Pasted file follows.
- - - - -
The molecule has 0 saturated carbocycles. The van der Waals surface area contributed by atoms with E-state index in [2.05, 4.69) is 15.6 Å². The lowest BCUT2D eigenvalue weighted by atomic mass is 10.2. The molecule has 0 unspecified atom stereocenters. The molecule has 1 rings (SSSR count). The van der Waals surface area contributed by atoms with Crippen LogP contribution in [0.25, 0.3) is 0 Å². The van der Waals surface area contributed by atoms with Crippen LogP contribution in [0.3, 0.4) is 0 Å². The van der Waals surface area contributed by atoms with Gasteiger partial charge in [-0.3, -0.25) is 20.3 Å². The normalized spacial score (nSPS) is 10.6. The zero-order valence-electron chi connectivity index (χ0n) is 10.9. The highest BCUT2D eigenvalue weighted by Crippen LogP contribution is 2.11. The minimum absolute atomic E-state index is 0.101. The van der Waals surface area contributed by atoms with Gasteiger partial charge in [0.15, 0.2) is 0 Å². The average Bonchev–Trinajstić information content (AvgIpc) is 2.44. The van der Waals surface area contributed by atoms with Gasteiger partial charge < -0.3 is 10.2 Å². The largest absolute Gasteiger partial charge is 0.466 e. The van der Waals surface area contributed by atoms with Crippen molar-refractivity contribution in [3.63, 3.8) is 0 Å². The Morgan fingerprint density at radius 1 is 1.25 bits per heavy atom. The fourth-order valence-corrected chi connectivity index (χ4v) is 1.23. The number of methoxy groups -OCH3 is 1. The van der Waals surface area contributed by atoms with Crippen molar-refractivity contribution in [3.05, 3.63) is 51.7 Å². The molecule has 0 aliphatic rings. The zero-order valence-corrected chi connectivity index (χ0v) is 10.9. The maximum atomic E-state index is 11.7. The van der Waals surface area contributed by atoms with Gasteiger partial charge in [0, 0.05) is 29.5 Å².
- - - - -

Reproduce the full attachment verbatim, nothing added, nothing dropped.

The molecule has 0 saturated carbocycles. The van der Waals surface area contributed by atoms with E-state index in [2.05, 4.69) is 15.6 Å². The lowest BCUT2D eigenvalue weighted by atomic mass is 10.2. The molecule has 0 unspecified atom stereocenters. The molecule has 1 rings (SSSR count). The van der Waals surface area contributed by atoms with Crippen LogP contribution in [0.25, 0.3) is 0 Å². The van der Waals surface area contributed by atoms with Crippen LogP contribution in [0.3, 0.4) is 0 Å². The van der Waals surface area contributed by atoms with Gasteiger partial charge in [-0.3, -0.25) is 20.3 Å². The normalized spacial score (nSPS) is 10.6. The zero-order valence-electron chi connectivity index (χ0n) is 10.9. The highest BCUT2D eigenvalue weighted by Crippen LogP contribution is 2.11. The minimum absolute atomic E-state index is 0.101. The van der Waals surface area contributed by atoms with Gasteiger partial charge in [0.15, 0.2) is 0 Å². The average Bonchev–Trinajstić information content (AvgIpc) is 2.44. The van der Waals surface area contributed by atoms with Gasteiger partial charge < -0.3 is 10.2 Å². The largest absolute Gasteiger partial charge is 0.466 e. The van der Waals surface area contributed by atoms with Crippen molar-refractivity contribution in [3.63, 3.8) is 0 Å². The Morgan fingerprint density at radius 1 is 1.25 bits per heavy atom. The fourth-order valence-corrected chi connectivity index (χ4v) is 1.23. The number of methoxy groups -OCH3 is 1. The van der Waals surface area contributed by atoms with Crippen molar-refractivity contribution in [3.05, 3.63) is 51.7 Å². The molecule has 0 aliphatic rings. The zero-order valence-corrected chi connectivity index (χ0v) is 10.9. The maximum atomic E-state index is 11.7. The van der Waals surface area contributed by atoms with Gasteiger partial charge in [0, 0.05) is 29.5 Å².